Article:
A Fresh Start For You, A Fresh Start For Your Interiors
“We must always change, renew, rejuvenate ourselves; otherwise we harden.”
– Johann Wolfgang Von Goethe
I feel inspired by surroundings that reflect who I am and who I strive to be. For me and for many people, the start of a new year encourages healthy choices and trying new things, but it also motivates me to get organized and clean out all the nooks and crannies of my home, making crisp again those places that might be feeling stale. Every few years I am motivated to truly take inventory of how my furnishings are serving me, and consider whether or not my home would benefit from some changes. I don’t advocate being a slave to trends; I think it’s true that good taste is timeless, but this does not mean that we should live in a time capsule. Keeping things beautifully fresh and interesting cannot be underestimated for the powerful effect it has on our psyche.
Life is a balance of holding on and letting go. The changes to my space that I find the most beneficial come not only from an aesthetic assessment, but also from an appraisal of function. Our spaces should serve and support our lifestyle at all stages, but our needs can change more quickly than we might imagine, as children grow and we grow older. Making sure that a child’s room continues to evolve to suit his changing needs, or repurposing a room to serve a new hobby ensures that each fulfills its highest potential. I constantly remind myself that our things are here to serve us, and not the other way around. This notion helps me keep my spaces efficient, clean and vibrant.
Small changes like swapping a dated area rug for one that feels up-to-the-minute, reupholstering an old chair in a wonderful new fabric, or refinishing a favorite piece of furniture, can have a potent impact on updating a space. Simply shifting things around- putting some things away or bringing a piece from one space to another can give us that change that keeps things feeling healthy and vital. Sometimes saying goodbye to a few pieces that have served us well to make room for others that speak to us now can breathe fresh energy into a space and press it into a new term of service.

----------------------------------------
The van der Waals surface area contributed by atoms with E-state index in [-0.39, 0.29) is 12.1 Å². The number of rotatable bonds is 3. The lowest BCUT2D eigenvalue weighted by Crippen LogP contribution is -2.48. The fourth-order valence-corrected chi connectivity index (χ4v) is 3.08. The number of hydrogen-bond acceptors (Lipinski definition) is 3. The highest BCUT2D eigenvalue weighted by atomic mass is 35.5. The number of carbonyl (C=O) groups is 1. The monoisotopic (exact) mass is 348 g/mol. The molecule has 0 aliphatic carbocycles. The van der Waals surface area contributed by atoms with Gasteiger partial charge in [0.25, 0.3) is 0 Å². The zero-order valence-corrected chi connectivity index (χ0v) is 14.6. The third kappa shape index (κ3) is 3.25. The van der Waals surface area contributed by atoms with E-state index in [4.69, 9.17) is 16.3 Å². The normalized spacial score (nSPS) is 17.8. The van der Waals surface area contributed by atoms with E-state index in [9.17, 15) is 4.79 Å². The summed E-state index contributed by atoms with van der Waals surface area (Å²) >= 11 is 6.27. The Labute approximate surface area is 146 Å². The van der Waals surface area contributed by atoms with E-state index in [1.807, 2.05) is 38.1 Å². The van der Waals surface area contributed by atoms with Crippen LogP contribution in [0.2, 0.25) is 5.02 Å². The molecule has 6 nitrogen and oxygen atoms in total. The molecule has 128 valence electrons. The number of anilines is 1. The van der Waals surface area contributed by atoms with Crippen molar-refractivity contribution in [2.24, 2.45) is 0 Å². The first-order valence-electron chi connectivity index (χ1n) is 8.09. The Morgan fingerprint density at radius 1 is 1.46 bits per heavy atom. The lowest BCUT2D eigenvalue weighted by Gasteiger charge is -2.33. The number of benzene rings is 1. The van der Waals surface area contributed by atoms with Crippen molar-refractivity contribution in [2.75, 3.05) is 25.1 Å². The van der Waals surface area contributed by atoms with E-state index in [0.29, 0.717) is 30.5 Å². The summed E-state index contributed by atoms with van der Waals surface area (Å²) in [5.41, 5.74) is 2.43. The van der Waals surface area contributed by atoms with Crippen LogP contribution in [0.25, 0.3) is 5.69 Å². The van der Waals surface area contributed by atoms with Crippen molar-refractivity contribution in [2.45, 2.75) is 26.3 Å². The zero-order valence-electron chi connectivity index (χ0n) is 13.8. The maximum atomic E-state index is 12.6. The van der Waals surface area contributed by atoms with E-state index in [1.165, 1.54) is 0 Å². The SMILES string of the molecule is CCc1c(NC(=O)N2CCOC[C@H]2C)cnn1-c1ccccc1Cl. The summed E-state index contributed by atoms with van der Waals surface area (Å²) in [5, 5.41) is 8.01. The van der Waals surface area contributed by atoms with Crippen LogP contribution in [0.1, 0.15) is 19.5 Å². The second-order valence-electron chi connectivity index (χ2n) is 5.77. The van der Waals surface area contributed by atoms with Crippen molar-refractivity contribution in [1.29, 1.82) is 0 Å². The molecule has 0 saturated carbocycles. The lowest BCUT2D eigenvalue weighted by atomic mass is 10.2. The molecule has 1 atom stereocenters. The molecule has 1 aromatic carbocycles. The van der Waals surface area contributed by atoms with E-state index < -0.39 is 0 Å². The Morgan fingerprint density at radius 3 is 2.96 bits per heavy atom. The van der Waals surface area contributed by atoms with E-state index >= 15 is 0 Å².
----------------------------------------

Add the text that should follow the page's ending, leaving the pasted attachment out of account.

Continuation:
My favorite approach when I begin this process is to take photographs of the pieces that will be living together in a room- either my own or a vendor’s photograph, if an item is still current- and lay them out together on a digital page. This way I can see it all at a glance, and add or subtract until I come up with just the right combination. When something is holding a space back, but I can’t tell exactly which piece it is, this is a great way to unmask the culprit. This process also highlights how changing just a few pieces can make everything feel new. Seeing the images on a page helps me to view things with detachment and clearly navigate a new path. This enables me to never second-guess my decisions and feel confident moving forward with a plan.
This collage is one I created to help me refresh my master bedroom furnishings this year. I was surprised to discover, with the help of this visual aid, that a few of the pieces I thought I would never part with were holding my bedroom back from the space I wanted it to be. Trading out a carpet, purchasing new bedside chests and lamps, and reframing of a favorite painting were all that was needed to give me a completely reinvented space that I adore once again.
And what to do with the things you would like to recycle? Assuming that friends or family are not the lucky recipients, here is a list of great options:
● letgo is a free digital app, self-described as “a fun way to help you buy and sell second hand stuff within your neighborhood.”
● For things of moderate value, Craigslist is the tried and true way to sell your stuff without the hassle of shipping. craigslist.org
● For your items that are a little more on the collectable side, Ebay is a great resource – shipping by the seller is usually required. ebay.com
● We are lucky to have several brick and mortar Consignment Shops that have recently opened in our area. They usually take a 50% split to sell your items.
● They call themselves a “designer marketplace of nearly new furniture finds” where you can consign your designer pieces online, or find almost new pieces for yourself. Viyet just began servicing the Los Angeles area last year. viyet.com
● A great option for your gently used furniture and accessories is donation to Habitat ReStore or Goodwill. The donation may be tax-deductible, and these stores often offer free pick-up of large items.
The start of a new year encourages us to assess the status quo and invites improvement. My mantra is, ”Keep it clean, keep it beautiful and keep it working for you.”
Wishing you a joyous New Year, and as always - Here’s to creating your own Noble Spaces!